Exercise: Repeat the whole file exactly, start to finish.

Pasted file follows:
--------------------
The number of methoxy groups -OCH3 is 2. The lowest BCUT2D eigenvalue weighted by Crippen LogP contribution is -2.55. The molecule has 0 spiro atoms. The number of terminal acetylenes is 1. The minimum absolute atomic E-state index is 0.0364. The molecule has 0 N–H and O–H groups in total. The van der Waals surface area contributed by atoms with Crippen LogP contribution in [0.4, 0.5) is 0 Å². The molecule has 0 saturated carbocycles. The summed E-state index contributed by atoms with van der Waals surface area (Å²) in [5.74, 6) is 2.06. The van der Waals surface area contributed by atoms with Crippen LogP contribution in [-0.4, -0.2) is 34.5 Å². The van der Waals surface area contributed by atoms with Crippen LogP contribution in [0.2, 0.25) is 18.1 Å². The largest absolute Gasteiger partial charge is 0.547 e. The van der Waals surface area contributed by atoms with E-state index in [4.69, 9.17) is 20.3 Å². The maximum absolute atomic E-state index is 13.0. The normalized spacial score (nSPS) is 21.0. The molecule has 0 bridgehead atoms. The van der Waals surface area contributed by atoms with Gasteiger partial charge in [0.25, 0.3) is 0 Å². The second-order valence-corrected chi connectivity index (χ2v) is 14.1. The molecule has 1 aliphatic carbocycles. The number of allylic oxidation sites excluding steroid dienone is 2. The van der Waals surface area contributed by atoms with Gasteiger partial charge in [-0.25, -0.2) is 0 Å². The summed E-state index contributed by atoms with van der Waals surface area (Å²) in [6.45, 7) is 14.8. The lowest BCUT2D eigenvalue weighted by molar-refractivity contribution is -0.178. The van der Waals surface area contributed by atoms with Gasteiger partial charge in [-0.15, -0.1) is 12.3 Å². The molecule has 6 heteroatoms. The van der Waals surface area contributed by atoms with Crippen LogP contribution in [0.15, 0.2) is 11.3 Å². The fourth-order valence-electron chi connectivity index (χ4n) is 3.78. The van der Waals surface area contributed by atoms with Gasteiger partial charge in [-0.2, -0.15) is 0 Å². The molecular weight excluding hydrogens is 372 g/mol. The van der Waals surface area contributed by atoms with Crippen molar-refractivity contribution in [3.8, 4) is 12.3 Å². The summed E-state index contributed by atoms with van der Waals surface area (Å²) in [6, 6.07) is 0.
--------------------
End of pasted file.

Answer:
The number of methoxy groups -OCH3 is 2. The lowest BCUT2D eigenvalue weighted by Crippen LogP contribution is -2.55. The molecule has 0 spiro atoms. The number of terminal acetylenes is 1. The minimum absolute atomic E-state index is 0.0364. The molecule has 0 N–H and O–H groups in total. The van der Waals surface area contributed by atoms with Crippen LogP contribution in [0.4, 0.5) is 0 Å². The molecule has 0 saturated carbocycles. The summed E-state index contributed by atoms with van der Waals surface area (Å²) in [5.74, 6) is 2.06. The van der Waals surface area contributed by atoms with Crippen LogP contribution in [-0.4, -0.2) is 34.5 Å². The van der Waals surface area contributed by atoms with Crippen LogP contribution in [0.2, 0.25) is 18.1 Å². The largest absolute Gasteiger partial charge is 0.547 e. The van der Waals surface area contributed by atoms with E-state index in [4.69, 9.17) is 20.3 Å². The maximum absolute atomic E-state index is 13.0. The normalized spacial score (nSPS) is 21.0. The molecule has 0 bridgehead atoms. The van der Waals surface area contributed by atoms with Gasteiger partial charge in [0.25, 0.3) is 0 Å². The second-order valence-corrected chi connectivity index (χ2v) is 14.1. The molecule has 1 aliphatic carbocycles. The number of allylic oxidation sites excluding steroid dienone is 2. The van der Waals surface area contributed by atoms with Gasteiger partial charge in [-0.25, -0.2) is 0 Å². The summed E-state index contributed by atoms with van der Waals surface area (Å²) in [6.45, 7) is 14.8. The lowest BCUT2D eigenvalue weighted by molar-refractivity contribution is -0.178. The van der Waals surface area contributed by atoms with Gasteiger partial charge in [-0.15, -0.1) is 12.3 Å². The molecule has 6 heteroatoms. The van der Waals surface area contributed by atoms with Crippen LogP contribution in [0.15, 0.2) is 11.3 Å². The fourth-order valence-electron chi connectivity index (χ4n) is 3.78. The van der Waals surface area contributed by atoms with Gasteiger partial charge in [-0.2, -0.15) is 0 Å². The molecular weight excluding hydrogens is 372 g/mol. The van der Waals surface area contributed by atoms with Crippen molar-refractivity contribution in [3.8, 4) is 12.3 Å². The summed E-state index contributed by atoms with van der Waals surface area (Å²) in [6, 6.07) is 0.